After six studio albums, three decades in the making, two sold-out shows and one magnificent night, Lalah Hathaway has come full circle with her newest, most excellent release. Taped at the landmark Troubadour in West Hollywood where her legendary father Donny Hathaway recorded half of his magnificent live project, she’s created an album for fans and new listeners (which she crowd-sourced) that’s a pure, professional, elegant listening experience.
For the uninitiated, her followers and peers are extremely loyal, passionate devotees of the songstress and with very good reason. Her voice is like a unique, smoky, liqueur that one pours over ice and breathes in before meticulously sipping to savor every note. She’s got this breathy, somewhat deep vocal and distinct high-to-low, beautifully intricate (almost guttural) vocal-run that’s she and her father’s signature and her way with a song is unmatched. Of the 16 tracks, the project touches the expanse of her earlier works (“Baby Don’t Cry,” “These Are The Things,” “You Were Meant For Me”) to covers (Luther’s “Forever, For Always, For Love,” Anita Baker’s “Angel”) her outstanding Joe Sample offspring “When Your Live was Low” and even some rich, newly recorded studio material.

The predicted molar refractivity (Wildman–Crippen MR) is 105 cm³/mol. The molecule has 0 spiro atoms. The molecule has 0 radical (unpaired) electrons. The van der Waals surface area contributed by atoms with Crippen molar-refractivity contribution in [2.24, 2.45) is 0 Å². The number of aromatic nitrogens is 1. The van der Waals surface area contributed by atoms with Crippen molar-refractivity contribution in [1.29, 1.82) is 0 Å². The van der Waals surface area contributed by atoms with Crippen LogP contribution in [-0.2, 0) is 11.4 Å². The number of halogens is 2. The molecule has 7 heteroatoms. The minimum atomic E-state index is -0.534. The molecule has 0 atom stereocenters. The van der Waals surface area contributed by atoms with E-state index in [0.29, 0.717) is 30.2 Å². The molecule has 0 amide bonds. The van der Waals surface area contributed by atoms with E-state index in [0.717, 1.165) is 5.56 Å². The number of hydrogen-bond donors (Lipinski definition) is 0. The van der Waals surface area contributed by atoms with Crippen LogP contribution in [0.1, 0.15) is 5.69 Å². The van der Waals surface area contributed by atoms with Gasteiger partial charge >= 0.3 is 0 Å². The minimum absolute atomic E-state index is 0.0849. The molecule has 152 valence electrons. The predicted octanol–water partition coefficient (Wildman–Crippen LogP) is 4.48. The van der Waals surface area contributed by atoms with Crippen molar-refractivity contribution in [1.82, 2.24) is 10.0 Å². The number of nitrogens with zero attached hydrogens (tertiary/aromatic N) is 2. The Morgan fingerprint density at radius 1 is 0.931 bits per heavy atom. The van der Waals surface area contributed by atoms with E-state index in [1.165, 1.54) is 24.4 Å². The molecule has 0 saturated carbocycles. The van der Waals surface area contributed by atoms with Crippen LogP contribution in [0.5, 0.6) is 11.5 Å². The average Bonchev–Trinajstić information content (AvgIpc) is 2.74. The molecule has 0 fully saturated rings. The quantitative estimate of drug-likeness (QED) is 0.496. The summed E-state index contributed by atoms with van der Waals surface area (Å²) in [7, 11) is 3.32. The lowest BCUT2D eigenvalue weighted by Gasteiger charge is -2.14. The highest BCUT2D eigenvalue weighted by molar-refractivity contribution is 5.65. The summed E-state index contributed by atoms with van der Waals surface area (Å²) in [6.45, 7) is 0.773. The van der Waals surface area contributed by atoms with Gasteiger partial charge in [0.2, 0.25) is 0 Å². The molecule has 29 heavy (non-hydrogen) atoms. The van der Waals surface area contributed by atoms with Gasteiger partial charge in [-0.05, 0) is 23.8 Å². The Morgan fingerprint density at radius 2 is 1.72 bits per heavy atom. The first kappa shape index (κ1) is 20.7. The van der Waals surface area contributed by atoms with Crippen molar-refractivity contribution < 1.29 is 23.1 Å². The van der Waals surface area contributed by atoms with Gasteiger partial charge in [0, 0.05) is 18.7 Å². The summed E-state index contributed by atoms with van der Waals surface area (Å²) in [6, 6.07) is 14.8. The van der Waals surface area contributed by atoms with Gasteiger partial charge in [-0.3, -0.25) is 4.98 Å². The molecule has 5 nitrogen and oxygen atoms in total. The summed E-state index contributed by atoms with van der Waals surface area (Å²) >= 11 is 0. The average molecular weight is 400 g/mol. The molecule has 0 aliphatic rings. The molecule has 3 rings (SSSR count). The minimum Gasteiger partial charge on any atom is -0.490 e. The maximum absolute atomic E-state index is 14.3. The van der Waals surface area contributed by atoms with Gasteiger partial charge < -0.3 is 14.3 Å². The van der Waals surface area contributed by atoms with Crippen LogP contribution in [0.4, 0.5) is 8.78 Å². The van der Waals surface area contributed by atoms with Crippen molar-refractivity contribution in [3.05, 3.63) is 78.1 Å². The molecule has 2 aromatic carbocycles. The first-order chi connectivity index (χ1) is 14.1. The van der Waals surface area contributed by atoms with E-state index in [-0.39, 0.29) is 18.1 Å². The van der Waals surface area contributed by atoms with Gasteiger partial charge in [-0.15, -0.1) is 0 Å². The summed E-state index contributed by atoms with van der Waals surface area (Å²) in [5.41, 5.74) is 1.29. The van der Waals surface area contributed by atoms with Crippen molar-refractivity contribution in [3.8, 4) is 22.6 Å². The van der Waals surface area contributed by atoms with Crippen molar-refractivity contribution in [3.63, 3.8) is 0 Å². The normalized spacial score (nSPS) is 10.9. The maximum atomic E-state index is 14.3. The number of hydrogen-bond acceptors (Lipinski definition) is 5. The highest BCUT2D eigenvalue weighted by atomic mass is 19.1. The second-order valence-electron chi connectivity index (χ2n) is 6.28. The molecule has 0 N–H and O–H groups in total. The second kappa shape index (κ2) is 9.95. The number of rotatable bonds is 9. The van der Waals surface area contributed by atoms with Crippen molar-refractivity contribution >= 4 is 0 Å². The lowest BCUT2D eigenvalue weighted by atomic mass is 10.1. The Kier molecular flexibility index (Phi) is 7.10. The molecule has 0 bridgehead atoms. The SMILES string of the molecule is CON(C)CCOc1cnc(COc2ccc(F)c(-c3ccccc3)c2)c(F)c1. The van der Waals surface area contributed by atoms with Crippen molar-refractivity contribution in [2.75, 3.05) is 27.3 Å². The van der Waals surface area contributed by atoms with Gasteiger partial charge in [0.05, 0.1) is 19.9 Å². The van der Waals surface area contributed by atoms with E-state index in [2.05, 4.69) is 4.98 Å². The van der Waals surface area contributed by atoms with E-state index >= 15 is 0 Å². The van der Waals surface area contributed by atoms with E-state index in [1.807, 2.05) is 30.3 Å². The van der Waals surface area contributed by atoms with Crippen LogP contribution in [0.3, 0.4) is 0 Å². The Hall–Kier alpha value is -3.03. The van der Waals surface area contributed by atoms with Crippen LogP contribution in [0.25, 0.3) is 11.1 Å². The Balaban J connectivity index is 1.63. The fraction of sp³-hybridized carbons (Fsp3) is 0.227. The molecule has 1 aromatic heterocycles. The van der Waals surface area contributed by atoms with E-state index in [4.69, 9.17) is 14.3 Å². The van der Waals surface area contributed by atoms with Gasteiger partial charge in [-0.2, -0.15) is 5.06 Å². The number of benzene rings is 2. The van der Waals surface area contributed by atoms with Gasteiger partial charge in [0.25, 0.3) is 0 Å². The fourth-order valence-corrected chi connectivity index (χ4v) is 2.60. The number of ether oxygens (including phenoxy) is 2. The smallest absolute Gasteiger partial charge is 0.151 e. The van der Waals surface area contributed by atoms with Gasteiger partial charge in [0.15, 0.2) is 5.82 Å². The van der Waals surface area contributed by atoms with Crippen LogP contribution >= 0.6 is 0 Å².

Best of all, she does courageous justice to her father’s “Little Ghetto Boy” and my favorite (and her third run) the brilliant and seminal “I’m Coming Back.” The thoughtful and introspective “Mirror” is one to listen for as well. The legacy of her father is one I’m sure, that she’ll forever be compared to but in her own right, Lalah has always been her own phenomenal woman but as of this particular recording, ironically, I’d have to say that Donny Hathaway’s absolute best work is Lalah herself.